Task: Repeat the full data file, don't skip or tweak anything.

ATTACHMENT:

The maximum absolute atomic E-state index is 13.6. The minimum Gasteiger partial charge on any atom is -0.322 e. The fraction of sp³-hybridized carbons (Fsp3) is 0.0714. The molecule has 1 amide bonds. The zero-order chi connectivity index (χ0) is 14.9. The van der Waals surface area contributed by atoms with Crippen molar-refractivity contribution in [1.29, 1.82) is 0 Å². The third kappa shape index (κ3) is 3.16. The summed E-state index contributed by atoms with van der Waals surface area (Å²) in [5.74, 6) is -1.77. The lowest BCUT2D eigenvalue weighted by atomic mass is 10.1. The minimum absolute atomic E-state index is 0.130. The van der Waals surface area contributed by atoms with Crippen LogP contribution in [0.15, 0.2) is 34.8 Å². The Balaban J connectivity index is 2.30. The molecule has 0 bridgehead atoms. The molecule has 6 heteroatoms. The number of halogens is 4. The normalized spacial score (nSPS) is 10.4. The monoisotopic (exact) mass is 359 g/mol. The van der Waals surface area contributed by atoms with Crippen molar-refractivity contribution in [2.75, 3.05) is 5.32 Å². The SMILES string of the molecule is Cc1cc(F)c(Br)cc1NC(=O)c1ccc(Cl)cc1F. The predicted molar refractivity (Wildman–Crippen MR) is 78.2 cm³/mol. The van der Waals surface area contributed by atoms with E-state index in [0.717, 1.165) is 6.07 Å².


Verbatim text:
The maximum absolute atomic E-state index is 13.6. The minimum Gasteiger partial charge on any atom is -0.322 e. The fraction of sp³-hybridized carbons (Fsp3) is 0.0714. The molecule has 1 amide bonds. The zero-order chi connectivity index (χ0) is 14.9. The van der Waals surface area contributed by atoms with Crippen molar-refractivity contribution in [1.29, 1.82) is 0 Å². The third kappa shape index (κ3) is 3.16. The summed E-state index contributed by atoms with van der Waals surface area (Å²) in [5.74, 6) is -1.77. The lowest BCUT2D eigenvalue weighted by atomic mass is 10.1. The minimum absolute atomic E-state index is 0.130. The van der Waals surface area contributed by atoms with Crippen LogP contribution in [0.15, 0.2) is 34.8 Å². The Balaban J connectivity index is 2.30. The molecule has 0 bridgehead atoms. The molecule has 6 heteroatoms. The number of halogens is 4. The normalized spacial score (nSPS) is 10.4. The monoisotopic (exact) mass is 359 g/mol. The van der Waals surface area contributed by atoms with Crippen molar-refractivity contribution in [2.75, 3.05) is 5.32 Å². The SMILES string of the molecule is Cc1cc(F)c(Br)cc1NC(=O)c1ccc(Cl)cc1F. The predicted molar refractivity (Wildman–Crippen MR) is 78.2 cm³/mol. The van der Waals surface area contributed by atoms with E-state index in [0.717, 1.165) is 6.07 Å².